By Paul Kupperberg
|A Rick Burchett Black Hood for my sketchbook|
At some point during last March’s Planet Comicon in Kansas City, I wandered over to say hello to Rick Burchett. Rick and I go back a ways, at least to 1991 when he was the artist on the most excellent Mark Wheatley scripted The Black Hood, one of DC’s Impact Comics line revival of the Archie Comics superheroes that I edited. Post-Impact, I hired Rick for the occasional job here and there, including illustrating several Batman kids books for Scholastic. But I had been a fan of his work since his stint on DC’s Blackhawk and remained one through his work on various and sundry Batman titles and beyond.
Anyway, that March day in KC we exchanged pleasantries, did the obligatory catching up on life and then Rick said, “So, who do I have to kill to get in on this Charlton Arrow thing?” Now, keep in mind that at that time, the first issue of The Charlton Arrow hadn’t even been released; in fact, we missed having copies for sale at the show by a week or so. But we had been talking it up plenty big on Facebook and Rick, a fan at heart like the rest of us involved in the project, had heard the news.
I was so delighted to learn that Rick wanted in on our little fanzine-on-steroids that I didn’t even think to take him up on his offer (oh, there are some old scores I could’ve settled!). Instead, I just said, “You want in, you’re in. What do you want to do?” Rick, a Western buff, had his answer ready. He wanted to do a Cheyenne Kid story. I told him it was a done deal; I’d write a Cheyenne Kid story for him to draw.
|Batman by Burchett|
I wrote, Rick drew, and the result of that collaboration can be found in the premiere issue of our second title, Wild Frontier, available in November. Needless to say, it’s a first class job by a first class artist working in a genre he loves. And, also needless to say (but I’ll say it anyway), I’m thrilled to see a script I wrote brought to life by Rick, an artist whose work I’ve long admired.
I didn’t think it could get any better, but I was wrong. While still at work on Cheyenne Kid, Rick emailed me to say how much fun he was having and asked what was next. I wasted no time in writing back that we had another title in the works, Charlton Action for which I was developing a new character: “I've got something in mind that's sort of Spirit-ish in tone, with a character in the Question/Batman mode.” Rick responded “Yowza!!!” Citing his love of drawing those “guys in suits” he signed on sight unseen.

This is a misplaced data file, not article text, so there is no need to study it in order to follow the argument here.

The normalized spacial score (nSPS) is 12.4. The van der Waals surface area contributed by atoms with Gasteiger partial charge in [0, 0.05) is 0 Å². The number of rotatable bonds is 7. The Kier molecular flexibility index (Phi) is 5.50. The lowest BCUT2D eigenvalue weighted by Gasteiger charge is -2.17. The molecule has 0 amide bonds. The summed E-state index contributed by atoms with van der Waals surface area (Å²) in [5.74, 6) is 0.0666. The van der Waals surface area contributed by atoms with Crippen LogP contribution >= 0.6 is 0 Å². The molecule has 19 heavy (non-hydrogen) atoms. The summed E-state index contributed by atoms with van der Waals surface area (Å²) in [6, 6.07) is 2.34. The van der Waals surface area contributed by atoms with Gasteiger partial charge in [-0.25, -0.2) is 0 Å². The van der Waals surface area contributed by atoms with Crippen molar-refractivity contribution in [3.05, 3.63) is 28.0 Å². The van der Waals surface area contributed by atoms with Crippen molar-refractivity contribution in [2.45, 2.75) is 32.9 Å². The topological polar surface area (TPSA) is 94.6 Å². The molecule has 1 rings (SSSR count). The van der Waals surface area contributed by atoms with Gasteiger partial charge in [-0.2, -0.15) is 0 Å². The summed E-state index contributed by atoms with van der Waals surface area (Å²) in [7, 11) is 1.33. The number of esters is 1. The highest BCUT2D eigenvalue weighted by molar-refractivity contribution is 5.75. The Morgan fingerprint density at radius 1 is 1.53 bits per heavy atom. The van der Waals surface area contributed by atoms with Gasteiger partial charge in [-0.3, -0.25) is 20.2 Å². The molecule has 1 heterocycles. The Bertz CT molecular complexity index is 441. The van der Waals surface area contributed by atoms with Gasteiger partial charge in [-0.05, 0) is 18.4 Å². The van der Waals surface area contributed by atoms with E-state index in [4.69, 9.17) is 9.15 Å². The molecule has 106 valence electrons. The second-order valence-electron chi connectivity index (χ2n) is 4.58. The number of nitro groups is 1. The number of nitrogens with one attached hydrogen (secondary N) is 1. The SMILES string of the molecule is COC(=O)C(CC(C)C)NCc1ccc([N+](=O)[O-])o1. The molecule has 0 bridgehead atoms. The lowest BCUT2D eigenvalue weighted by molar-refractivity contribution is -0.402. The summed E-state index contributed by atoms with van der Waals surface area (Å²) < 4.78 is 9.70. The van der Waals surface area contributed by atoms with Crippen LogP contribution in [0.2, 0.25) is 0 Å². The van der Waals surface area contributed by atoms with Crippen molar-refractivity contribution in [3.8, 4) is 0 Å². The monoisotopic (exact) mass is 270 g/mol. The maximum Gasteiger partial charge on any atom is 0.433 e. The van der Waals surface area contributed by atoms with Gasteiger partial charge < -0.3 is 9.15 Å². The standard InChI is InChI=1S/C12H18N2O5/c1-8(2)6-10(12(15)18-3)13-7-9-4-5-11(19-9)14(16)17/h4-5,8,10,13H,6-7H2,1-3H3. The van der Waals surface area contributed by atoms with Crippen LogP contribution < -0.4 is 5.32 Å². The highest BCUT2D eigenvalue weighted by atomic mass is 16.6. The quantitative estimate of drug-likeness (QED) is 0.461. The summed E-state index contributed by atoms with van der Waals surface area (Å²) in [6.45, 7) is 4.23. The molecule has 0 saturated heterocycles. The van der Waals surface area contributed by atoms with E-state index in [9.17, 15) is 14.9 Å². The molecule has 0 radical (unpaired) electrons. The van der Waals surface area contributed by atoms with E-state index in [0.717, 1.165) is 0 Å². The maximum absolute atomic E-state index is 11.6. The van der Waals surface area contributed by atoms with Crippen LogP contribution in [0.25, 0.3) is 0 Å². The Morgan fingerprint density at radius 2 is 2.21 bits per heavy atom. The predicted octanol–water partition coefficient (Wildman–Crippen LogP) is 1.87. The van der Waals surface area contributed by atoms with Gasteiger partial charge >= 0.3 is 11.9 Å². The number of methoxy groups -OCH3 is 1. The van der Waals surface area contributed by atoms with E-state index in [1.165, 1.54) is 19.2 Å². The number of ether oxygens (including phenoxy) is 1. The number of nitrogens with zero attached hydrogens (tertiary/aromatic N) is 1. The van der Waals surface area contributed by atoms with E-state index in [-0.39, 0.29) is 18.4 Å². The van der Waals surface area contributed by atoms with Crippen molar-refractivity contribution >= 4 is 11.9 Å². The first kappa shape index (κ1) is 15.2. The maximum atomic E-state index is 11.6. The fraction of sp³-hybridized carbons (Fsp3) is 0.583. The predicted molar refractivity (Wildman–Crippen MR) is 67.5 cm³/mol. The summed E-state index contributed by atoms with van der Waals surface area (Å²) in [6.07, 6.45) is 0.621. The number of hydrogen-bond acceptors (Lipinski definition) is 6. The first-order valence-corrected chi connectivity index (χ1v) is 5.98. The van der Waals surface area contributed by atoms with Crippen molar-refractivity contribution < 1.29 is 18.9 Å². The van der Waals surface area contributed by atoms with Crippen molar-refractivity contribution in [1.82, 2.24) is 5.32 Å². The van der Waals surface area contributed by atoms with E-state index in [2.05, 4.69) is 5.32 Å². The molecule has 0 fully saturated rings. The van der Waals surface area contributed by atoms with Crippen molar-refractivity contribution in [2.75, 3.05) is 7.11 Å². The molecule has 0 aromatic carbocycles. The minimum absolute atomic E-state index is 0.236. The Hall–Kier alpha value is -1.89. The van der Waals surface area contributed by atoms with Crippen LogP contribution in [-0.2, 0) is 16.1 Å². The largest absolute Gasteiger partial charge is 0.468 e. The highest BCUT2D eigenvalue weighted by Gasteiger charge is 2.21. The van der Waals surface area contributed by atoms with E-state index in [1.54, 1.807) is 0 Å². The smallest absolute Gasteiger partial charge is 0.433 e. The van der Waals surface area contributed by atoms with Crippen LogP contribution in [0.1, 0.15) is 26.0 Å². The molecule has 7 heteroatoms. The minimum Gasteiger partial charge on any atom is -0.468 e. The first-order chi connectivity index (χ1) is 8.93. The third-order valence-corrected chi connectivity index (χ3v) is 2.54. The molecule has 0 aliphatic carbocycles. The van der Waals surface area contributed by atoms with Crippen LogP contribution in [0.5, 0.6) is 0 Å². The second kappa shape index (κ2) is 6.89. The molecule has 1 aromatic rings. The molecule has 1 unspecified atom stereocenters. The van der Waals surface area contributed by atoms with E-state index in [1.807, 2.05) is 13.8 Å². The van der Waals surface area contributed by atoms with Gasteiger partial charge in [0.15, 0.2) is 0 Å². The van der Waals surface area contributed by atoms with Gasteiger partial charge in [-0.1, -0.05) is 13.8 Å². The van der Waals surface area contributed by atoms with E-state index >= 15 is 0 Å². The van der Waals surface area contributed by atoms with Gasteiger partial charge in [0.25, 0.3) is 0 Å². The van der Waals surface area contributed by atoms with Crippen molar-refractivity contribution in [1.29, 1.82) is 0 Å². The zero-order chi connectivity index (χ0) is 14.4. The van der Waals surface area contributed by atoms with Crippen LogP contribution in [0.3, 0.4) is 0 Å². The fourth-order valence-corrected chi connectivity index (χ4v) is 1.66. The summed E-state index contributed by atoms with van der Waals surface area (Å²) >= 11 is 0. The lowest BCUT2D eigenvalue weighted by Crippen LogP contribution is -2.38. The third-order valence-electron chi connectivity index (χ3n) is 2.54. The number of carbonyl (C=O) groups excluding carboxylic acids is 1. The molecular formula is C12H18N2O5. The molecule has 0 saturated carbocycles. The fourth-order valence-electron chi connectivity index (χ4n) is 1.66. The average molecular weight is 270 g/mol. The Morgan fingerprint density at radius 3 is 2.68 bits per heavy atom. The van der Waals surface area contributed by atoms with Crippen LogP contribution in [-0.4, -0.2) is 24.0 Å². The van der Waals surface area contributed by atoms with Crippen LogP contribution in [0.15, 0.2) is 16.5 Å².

It’s hard for a writer not to be inspired when he knows an artist like Rick is waiting to get his hands on your idea and turn the words into pictures, so I got to work, jotting down a few ideas, just a bare bones word sketch of what I had in mind for a character I was calling Blank.
Here’s what I sent Rick:
“Blank is a self-appointed troubleshooter, righting wrongs, steering good people onto the right road and manipulating the bad guys to throw themselves under the bus. Black suit, hat that shadows his face, gloves...but when he does leave fingerprints, instead of the usual ridges & loops, there are cryptic symbols. His calling card is blank...but at times of crisis messages appear on them to the holder. Everything about him is engineered to make him appear supernatural, but in the end there’s always a rational explanation for what he’s done...or is there?”
Here’s what I got back in return:
After seeing Rick’s sketches, the script just kind’a started writing itself. And the result is coming your way in 2015 in Charlton Action #1. I hope you’re even half excited as I am!
© Paul Kupperberg & Rick Burchett